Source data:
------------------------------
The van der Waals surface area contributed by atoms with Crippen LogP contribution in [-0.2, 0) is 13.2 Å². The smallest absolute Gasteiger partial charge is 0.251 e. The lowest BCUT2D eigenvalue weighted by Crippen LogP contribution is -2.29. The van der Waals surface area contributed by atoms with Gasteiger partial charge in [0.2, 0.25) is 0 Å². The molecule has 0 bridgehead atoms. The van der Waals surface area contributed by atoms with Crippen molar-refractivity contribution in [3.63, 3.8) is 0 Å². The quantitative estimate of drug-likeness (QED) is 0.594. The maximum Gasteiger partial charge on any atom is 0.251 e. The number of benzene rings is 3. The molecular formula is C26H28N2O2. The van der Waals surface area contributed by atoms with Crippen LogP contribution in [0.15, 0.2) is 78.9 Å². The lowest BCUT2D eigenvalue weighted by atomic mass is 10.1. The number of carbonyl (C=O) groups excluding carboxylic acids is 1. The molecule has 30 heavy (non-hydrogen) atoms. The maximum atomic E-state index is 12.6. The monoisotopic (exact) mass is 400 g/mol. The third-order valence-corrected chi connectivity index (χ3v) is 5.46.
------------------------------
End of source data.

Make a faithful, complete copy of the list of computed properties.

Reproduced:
The van der Waals surface area contributed by atoms with Crippen LogP contribution in [-0.2, 0) is 13.2 Å². The smallest absolute Gasteiger partial charge is 0.251 e. The lowest BCUT2D eigenvalue weighted by Crippen LogP contribution is -2.29. The van der Waals surface area contributed by atoms with Gasteiger partial charge in [0.2, 0.25) is 0 Å². The molecule has 0 bridgehead atoms. The van der Waals surface area contributed by atoms with Crippen molar-refractivity contribution in [3.63, 3.8) is 0 Å². The quantitative estimate of drug-likeness (QED) is 0.594. The maximum Gasteiger partial charge on any atom is 0.251 e. The number of benzene rings is 3. The molecular formula is C26H28N2O2. The van der Waals surface area contributed by atoms with Crippen LogP contribution in [0.15, 0.2) is 78.9 Å². The lowest BCUT2D eigenvalue weighted by atomic mass is 10.1. The number of carbonyl (C=O) groups excluding carboxylic acids is 1. The molecule has 30 heavy (non-hydrogen) atoms. The maximum atomic E-state index is 12.6. The monoisotopic (exact) mass is 400 g/mol. The third-order valence-corrected chi connectivity index (χ3v) is 5.46.